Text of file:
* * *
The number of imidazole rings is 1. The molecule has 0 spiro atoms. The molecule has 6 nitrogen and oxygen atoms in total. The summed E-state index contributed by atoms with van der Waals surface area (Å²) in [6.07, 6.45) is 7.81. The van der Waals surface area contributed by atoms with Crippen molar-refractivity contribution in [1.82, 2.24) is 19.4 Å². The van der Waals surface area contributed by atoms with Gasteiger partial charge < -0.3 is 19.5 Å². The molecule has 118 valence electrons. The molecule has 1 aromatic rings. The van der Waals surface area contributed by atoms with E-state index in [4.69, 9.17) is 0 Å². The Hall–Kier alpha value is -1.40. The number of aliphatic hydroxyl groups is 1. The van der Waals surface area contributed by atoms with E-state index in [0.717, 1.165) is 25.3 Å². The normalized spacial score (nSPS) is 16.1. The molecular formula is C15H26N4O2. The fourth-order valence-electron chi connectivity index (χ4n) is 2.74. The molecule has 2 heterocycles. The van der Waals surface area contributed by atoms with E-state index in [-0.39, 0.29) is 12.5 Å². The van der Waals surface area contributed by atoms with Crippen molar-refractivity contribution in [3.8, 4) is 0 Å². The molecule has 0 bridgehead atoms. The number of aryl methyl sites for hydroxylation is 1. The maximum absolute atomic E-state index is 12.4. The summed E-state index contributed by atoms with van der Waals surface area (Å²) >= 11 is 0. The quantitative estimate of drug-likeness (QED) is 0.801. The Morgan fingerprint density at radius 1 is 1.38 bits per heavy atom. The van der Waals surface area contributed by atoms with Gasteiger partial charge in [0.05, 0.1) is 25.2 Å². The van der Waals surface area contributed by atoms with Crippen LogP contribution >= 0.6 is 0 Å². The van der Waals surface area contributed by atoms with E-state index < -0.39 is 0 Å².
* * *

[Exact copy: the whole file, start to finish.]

The number of imidazole rings is 1. The molecule has 0 spiro atoms. The molecule has 6 nitrogen and oxygen atoms in total. The summed E-state index contributed by atoms with van der Waals surface area (Å²) in [6.07, 6.45) is 7.81. The van der Waals surface area contributed by atoms with Crippen molar-refractivity contribution in [1.82, 2.24) is 19.4 Å². The van der Waals surface area contributed by atoms with Gasteiger partial charge < -0.3 is 19.5 Å². The molecule has 118 valence electrons. The molecule has 1 aromatic rings. The van der Waals surface area contributed by atoms with E-state index in [4.69, 9.17) is 0 Å². The Hall–Kier alpha value is -1.40. The number of aliphatic hydroxyl groups is 1. The van der Waals surface area contributed by atoms with E-state index in [0.717, 1.165) is 25.3 Å². The normalized spacial score (nSPS) is 16.1. The molecular formula is C15H26N4O2. The fourth-order valence-electron chi connectivity index (χ4n) is 2.74. The molecule has 2 heterocycles. The van der Waals surface area contributed by atoms with E-state index in [-0.39, 0.29) is 12.5 Å². The van der Waals surface area contributed by atoms with Crippen molar-refractivity contribution in [3.8, 4) is 0 Å². The molecule has 0 bridgehead atoms. The number of aryl methyl sites for hydroxylation is 1. The maximum absolute atomic E-state index is 12.4. The summed E-state index contributed by atoms with van der Waals surface area (Å²) >= 11 is 0. The quantitative estimate of drug-likeness (QED) is 0.801. The Morgan fingerprint density at radius 1 is 1.38 bits per heavy atom. The van der Waals surface area contributed by atoms with Gasteiger partial charge in [0.05, 0.1) is 25.2 Å². The van der Waals surface area contributed by atoms with Crippen LogP contribution >= 0.6 is 0 Å². The van der Waals surface area contributed by atoms with E-state index < -0.39 is 0 Å².